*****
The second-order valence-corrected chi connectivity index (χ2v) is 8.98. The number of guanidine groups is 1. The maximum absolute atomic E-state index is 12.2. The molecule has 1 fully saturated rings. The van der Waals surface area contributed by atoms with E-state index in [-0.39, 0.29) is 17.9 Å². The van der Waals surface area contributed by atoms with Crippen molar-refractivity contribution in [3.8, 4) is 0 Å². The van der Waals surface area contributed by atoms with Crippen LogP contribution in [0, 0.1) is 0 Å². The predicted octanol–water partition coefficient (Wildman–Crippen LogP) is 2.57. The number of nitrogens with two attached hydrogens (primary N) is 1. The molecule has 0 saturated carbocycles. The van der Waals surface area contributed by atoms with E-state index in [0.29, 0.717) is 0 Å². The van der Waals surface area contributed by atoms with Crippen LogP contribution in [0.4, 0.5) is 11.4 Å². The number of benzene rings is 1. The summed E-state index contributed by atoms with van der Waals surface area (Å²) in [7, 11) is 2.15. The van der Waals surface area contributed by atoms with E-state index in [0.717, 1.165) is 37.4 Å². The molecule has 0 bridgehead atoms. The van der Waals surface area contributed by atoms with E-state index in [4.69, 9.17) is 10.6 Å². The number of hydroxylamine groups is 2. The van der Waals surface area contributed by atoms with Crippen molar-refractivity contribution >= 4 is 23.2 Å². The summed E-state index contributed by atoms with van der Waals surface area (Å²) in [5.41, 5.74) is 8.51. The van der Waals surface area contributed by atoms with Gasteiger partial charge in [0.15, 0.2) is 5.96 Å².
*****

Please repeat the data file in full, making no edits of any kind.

The second-order valence-corrected chi connectivity index (χ2v) is 8.98. The number of guanidine groups is 1. The maximum absolute atomic E-state index is 12.2. The molecule has 1 fully saturated rings. The van der Waals surface area contributed by atoms with E-state index in [-0.39, 0.29) is 17.9 Å². The van der Waals surface area contributed by atoms with Crippen molar-refractivity contribution in [3.8, 4) is 0 Å². The van der Waals surface area contributed by atoms with Crippen LogP contribution in [0, 0.1) is 0 Å². The predicted octanol–water partition coefficient (Wildman–Crippen LogP) is 2.57. The number of nitrogens with two attached hydrogens (primary N) is 1. The molecule has 0 saturated carbocycles. The van der Waals surface area contributed by atoms with E-state index in [0.29, 0.717) is 0 Å². The van der Waals surface area contributed by atoms with Crippen LogP contribution in [0.4, 0.5) is 11.4 Å². The number of benzene rings is 1. The summed E-state index contributed by atoms with van der Waals surface area (Å²) in [7, 11) is 2.15. The van der Waals surface area contributed by atoms with E-state index in [0.717, 1.165) is 37.4 Å². The molecule has 0 bridgehead atoms. The van der Waals surface area contributed by atoms with E-state index in [4.69, 9.17) is 10.6 Å². The number of hydroxylamine groups is 2. The van der Waals surface area contributed by atoms with Crippen molar-refractivity contribution >= 4 is 23.2 Å². The summed E-state index contributed by atoms with van der Waals surface area (Å²) in [5.41, 5.74) is 8.51. The van der Waals surface area contributed by atoms with Gasteiger partial charge in [0.15, 0.2) is 5.96 Å².